Only seven images including the ones in the video. I used three testing another camera.

Part of it is in focus but the wind was whipping the bush.

Part of it is in focus but the wind was whipping the bush.


Nice colors on a gloomy day.

Nice colors on a gloomy day.


Hungry kitty.

Hungry kitty.

52 Cameras: # 185 — Polaroid ProPack




Update 20 December 2019: I shot a frame of GAF Versapan in this camera. This post got too long so I moved it to another post

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A lot of duplication with what is in the video. 10 frames in the pack & the first one jammed. Another, I had a dud bulb in a flash cube and it was black.

This is frame 2. Frame 1 jammed & I exposed this one getting it out.

This is frame 2. Frame 1 jammed & I exposed this one getting it out.


You can tell the bellows pinholes are small because the ghosts have diffraction effects.

You can tell the bellows pinholes are small because the ghosts have diffraction effects.


Looking for an article about diffraction, I discovered digital bellows leak filters are a thing.

Asters in the yard.

Asters in the yard.


Jem & Goober. No sunlight but I was right under the kitchen lights.

Jem & Goober. No sunlight but I was right under the kitchen lights.


Tried spreading developer with a bottle while it processed.

Tried spreading developer with a bottle while it processed.


The manual dev-goo spreading worked a little. The lighter area at middle left would have been blank. Not keeping tight control of pressure, I also lifted some developer – the white areas in the print – and spread it too thin – the light area to the right of Goober. I’d only seen the fern pattern with integral film before. Maybe I can tweak roller pressure and get better results out of Polaroid Originals/Impossible film.

Borrowed the rollers from a Color SuperPack and got proper developing.

Borrowed the rollers from a Color SuperPack and got proper developing.


The picture of Trinity above is a bit overexposed. I was too close and forgot to turn down the ProFlash power setting.

Looking closer, this isn't missing development, it's the bathroom wall. Dev problem would be on the left.

Looking closer, this isn’t missing development, it’s the bathroom wall. Dev problem would be on the left.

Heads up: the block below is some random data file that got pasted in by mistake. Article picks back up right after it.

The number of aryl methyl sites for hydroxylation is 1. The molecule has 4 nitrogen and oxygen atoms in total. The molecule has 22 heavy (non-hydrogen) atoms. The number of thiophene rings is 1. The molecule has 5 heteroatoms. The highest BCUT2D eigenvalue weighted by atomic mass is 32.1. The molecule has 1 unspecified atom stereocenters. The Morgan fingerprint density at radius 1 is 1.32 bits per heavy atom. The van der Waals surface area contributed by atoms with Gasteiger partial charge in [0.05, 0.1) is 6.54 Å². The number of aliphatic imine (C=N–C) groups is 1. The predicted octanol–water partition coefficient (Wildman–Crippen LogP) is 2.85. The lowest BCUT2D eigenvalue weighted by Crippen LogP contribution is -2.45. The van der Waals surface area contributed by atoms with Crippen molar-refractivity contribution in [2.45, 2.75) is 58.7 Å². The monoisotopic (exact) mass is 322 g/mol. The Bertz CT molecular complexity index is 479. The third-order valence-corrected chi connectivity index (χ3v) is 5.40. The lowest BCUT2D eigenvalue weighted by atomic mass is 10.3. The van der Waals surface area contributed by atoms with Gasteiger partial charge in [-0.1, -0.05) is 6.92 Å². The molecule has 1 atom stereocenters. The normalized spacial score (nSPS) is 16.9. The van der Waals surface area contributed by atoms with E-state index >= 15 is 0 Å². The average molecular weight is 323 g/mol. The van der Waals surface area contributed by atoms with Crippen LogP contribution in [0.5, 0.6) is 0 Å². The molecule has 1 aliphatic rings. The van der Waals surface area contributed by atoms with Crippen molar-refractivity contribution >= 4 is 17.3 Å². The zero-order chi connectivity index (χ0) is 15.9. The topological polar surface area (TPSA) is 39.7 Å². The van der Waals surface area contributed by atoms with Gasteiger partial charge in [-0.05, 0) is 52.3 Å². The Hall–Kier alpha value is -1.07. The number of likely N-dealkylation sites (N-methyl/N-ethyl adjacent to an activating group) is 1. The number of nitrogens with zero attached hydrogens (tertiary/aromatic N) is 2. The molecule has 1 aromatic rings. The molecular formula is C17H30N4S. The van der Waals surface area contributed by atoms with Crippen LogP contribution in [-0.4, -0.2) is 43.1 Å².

Cropped square and auto white balance in GIMP.

Cropped square and auto white balance in GIMP.


I couldn’t figure out why I was getting the beach-ball-of-death while resizing images in Preview. I’d opened the images stored on the iMac from the laptop. Apparently, I was closing Preview before the saves were complete and it did strange things.
The only interesting strange thing.

The only interesting strange thing.

Phound Photos Volume 12

I was so stoked when I saw the old 3000 speed film inside the Polaroid 100 with the Zeiss viewfinder, I didn’t thoroughly go through the kit. Inside the cold clip was this old sepia Polaroid print.

Looks like an airport terminal.

Looks like an airport terminal.

On the back is what looks like the letter ‘H’ and the number 815341. It seems to be part of the print and not a catalog number or something added later.

I started looking up what the codes mean. What I found referenced other information on the back of the print. I hadn’t seen anything but shining a flashlight on it, I could see more information. I mangled the scan to get enough contrast but here it is.

Hidden (as in faded to near invisibility) information.

Hidden (as in faded to near invisibility) information.


Upper left, lying on its back is a ‘5’. This was the fifth print in the pack.

“POLACOLOR ® 75 SPEED TYPE 108”. Interesting. This isn’t sepia, it’s color, just really faded.

The blob at the far right goes with the manufacturing code — it should end with a letter. I didn’t chop off the scan, the letter is just badly placed and only half on the print.

According to this document (820K PDF), ‘H’ is the month of manufacture, so, August. The first digit is the year of manufacture, so ‘8’, but 19_what_8? It would seem to be 1968 since the same document says “renamed Type 108 Polacolor 2, 1975”.

Screen grab from the document.  I'm confused

Screen grab from the document. I’m confused

The example shown in the document for Polaroid Land Pack Film is confusing. The example serial number is “H612591 P” and they give August, 1976. It seems that the example should say “Polacolor 2” since it’s after 1975. Unless they mean it was renamed to “Type 108 Polacolor” in 2, 1975 (as in February, 1975)? Or maybe the film name change doesn’t correspond to what’s printed on the back of the print?

OK, I will have to dig more for what decade. This other document (155K PDF) from 1998, shows better what the other numbers mean.